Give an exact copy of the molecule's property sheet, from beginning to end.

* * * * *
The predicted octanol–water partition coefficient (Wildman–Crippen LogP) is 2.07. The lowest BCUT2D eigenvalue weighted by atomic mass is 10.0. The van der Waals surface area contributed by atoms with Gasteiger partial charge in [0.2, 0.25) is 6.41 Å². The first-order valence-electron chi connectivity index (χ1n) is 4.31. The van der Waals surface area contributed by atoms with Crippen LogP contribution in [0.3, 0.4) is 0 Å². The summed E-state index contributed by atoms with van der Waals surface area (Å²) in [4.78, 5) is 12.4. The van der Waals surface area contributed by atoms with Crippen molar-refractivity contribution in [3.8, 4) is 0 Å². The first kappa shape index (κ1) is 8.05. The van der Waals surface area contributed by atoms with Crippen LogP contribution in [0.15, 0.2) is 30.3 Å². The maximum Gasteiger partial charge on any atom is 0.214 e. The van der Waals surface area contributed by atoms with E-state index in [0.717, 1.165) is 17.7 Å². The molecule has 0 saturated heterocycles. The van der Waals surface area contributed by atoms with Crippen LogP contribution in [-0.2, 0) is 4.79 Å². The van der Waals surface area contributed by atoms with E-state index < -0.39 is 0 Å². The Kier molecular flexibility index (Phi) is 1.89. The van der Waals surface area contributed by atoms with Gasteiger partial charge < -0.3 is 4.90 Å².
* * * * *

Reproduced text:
The predicted octanol–water partition coefficient (Wildman–Crippen LogP) is 2.07. The lowest BCUT2D eigenvalue weighted by atomic mass is 10.0. The van der Waals surface area contributed by atoms with Gasteiger partial charge in [0.2, 0.25) is 6.41 Å². The first-order valence-electron chi connectivity index (χ1n) is 4.31. The van der Waals surface area contributed by atoms with Crippen LogP contribution in [0.3, 0.4) is 0 Å². The summed E-state index contributed by atoms with van der Waals surface area (Å²) in [4.78, 5) is 12.4. The van der Waals surface area contributed by atoms with Crippen molar-refractivity contribution in [3.8, 4) is 0 Å². The first kappa shape index (κ1) is 8.05. The van der Waals surface area contributed by atoms with Crippen LogP contribution in [0.15, 0.2) is 30.3 Å². The maximum Gasteiger partial charge on any atom is 0.214 e. The van der Waals surface area contributed by atoms with E-state index in [0.717, 1.165) is 17.7 Å². The molecule has 0 saturated heterocycles. The van der Waals surface area contributed by atoms with Crippen LogP contribution in [-0.2, 0) is 4.79 Å². The van der Waals surface area contributed by atoms with E-state index < -0.39 is 0 Å². The Kier molecular flexibility index (Phi) is 1.89. The van der Waals surface area contributed by atoms with Gasteiger partial charge < -0.3 is 4.90 Å².